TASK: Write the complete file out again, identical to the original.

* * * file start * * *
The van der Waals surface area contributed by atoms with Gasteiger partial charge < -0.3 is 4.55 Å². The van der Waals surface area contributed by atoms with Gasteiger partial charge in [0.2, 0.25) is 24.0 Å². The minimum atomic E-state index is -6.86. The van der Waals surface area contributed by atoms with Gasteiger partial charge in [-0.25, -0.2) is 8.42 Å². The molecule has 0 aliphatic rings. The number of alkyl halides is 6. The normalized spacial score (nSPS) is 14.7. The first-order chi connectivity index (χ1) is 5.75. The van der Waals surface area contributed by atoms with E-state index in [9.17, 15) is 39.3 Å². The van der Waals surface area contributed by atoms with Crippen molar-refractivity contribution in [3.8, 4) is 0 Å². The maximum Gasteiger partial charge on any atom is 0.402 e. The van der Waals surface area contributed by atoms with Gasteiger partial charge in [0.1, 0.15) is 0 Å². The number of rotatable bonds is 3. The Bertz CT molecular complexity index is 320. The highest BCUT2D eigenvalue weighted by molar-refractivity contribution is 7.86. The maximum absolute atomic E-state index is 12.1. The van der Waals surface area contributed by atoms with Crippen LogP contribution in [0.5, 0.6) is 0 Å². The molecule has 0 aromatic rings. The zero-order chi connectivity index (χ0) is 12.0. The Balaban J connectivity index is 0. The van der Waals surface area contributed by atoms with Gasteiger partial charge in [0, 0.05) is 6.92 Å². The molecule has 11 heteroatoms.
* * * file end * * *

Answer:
The van der Waals surface area contributed by atoms with Gasteiger partial charge < -0.3 is 4.55 Å². The van der Waals surface area contributed by atoms with Gasteiger partial charge in [0.2, 0.25) is 24.0 Å². The minimum atomic E-state index is -6.86. The van der Waals surface area contributed by atoms with Gasteiger partial charge in [-0.25, -0.2) is 8.42 Å². The molecule has 0 aliphatic rings. The number of alkyl halides is 6. The normalized spacial score (nSPS) is 14.7. The first-order chi connectivity index (χ1) is 5.75. The van der Waals surface area contributed by atoms with E-state index in [9.17, 15) is 39.3 Å². The van der Waals surface area contributed by atoms with Crippen molar-refractivity contribution in [3.8, 4) is 0 Å². The maximum Gasteiger partial charge on any atom is 0.402 e. The van der Waals surface area contributed by atoms with Gasteiger partial charge in [0.1, 0.15) is 0 Å². The number of rotatable bonds is 3. The Bertz CT molecular complexity index is 320. The highest BCUT2D eigenvalue weighted by molar-refractivity contribution is 7.86. The maximum absolute atomic E-state index is 12.1. The van der Waals surface area contributed by atoms with Crippen LogP contribution in [0.5, 0.6) is 0 Å². The molecule has 0 aromatic rings. The zero-order chi connectivity index (χ0) is 12.0. The Balaban J connectivity index is 0. The van der Waals surface area contributed by atoms with Gasteiger partial charge in [0, 0.05) is 6.92 Å². The molecule has 11 heteroatoms.